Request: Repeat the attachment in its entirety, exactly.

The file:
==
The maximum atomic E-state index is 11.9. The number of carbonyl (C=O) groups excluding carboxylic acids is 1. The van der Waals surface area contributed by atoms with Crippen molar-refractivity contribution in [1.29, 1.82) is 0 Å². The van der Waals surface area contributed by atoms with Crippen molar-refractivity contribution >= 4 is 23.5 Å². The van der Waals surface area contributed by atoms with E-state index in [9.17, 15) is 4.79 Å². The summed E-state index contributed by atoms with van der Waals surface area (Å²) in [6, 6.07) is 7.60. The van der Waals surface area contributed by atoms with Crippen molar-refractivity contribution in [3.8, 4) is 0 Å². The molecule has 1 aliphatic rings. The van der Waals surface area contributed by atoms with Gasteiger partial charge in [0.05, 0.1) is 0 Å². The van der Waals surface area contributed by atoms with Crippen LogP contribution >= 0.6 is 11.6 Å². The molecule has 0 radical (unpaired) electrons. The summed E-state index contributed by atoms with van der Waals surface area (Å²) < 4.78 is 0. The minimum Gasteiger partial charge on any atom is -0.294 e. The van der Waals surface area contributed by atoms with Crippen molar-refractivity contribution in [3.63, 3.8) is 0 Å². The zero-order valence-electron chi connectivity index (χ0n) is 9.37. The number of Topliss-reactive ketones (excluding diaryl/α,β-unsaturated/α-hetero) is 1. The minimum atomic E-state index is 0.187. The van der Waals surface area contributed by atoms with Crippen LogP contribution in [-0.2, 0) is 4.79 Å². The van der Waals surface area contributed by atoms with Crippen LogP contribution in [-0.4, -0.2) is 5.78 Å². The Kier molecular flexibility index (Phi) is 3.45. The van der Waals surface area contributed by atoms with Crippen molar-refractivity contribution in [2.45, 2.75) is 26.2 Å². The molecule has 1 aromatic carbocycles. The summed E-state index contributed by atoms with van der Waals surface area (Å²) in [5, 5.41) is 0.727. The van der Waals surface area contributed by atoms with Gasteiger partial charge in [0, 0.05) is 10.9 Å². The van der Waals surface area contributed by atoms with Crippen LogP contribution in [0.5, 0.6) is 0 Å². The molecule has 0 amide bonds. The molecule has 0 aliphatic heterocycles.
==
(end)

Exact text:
The maximum atomic E-state index is 11.9. The number of carbonyl (C=O) groups excluding carboxylic acids is 1. The van der Waals surface area contributed by atoms with Crippen molar-refractivity contribution in [1.29, 1.82) is 0 Å². The van der Waals surface area contributed by atoms with Crippen molar-refractivity contribution >= 4 is 23.5 Å². The van der Waals surface area contributed by atoms with E-state index in [9.17, 15) is 4.79 Å². The summed E-state index contributed by atoms with van der Waals surface area (Å²) in [6, 6.07) is 7.60. The van der Waals surface area contributed by atoms with Crippen molar-refractivity contribution in [3.8, 4) is 0 Å². The molecule has 1 aliphatic rings. The van der Waals surface area contributed by atoms with Gasteiger partial charge in [0.05, 0.1) is 0 Å². The van der Waals surface area contributed by atoms with Crippen LogP contribution >= 0.6 is 11.6 Å². The molecule has 0 radical (unpaired) electrons. The summed E-state index contributed by atoms with van der Waals surface area (Å²) < 4.78 is 0. The minimum Gasteiger partial charge on any atom is -0.294 e. The van der Waals surface area contributed by atoms with Crippen molar-refractivity contribution in [3.63, 3.8) is 0 Å². The zero-order valence-electron chi connectivity index (χ0n) is 9.37. The number of Topliss-reactive ketones (excluding diaryl/α,β-unsaturated/α-hetero) is 1. The minimum atomic E-state index is 0.187. The van der Waals surface area contributed by atoms with Crippen LogP contribution in [-0.2, 0) is 4.79 Å². The van der Waals surface area contributed by atoms with Crippen LogP contribution in [-0.4, -0.2) is 5.78 Å². The Kier molecular flexibility index (Phi) is 3.45. The van der Waals surface area contributed by atoms with Crippen molar-refractivity contribution in [2.45, 2.75) is 26.2 Å². The molecule has 1 aromatic carbocycles. The summed E-state index contributed by atoms with van der Waals surface area (Å²) in [5, 5.41) is 0.727. The van der Waals surface area contributed by atoms with Gasteiger partial charge in [0, 0.05) is 10.9 Å². The van der Waals surface area contributed by atoms with Crippen LogP contribution in [0.5, 0.6) is 0 Å². The molecule has 0 amide bonds. The molecule has 0 aliphatic heterocycles.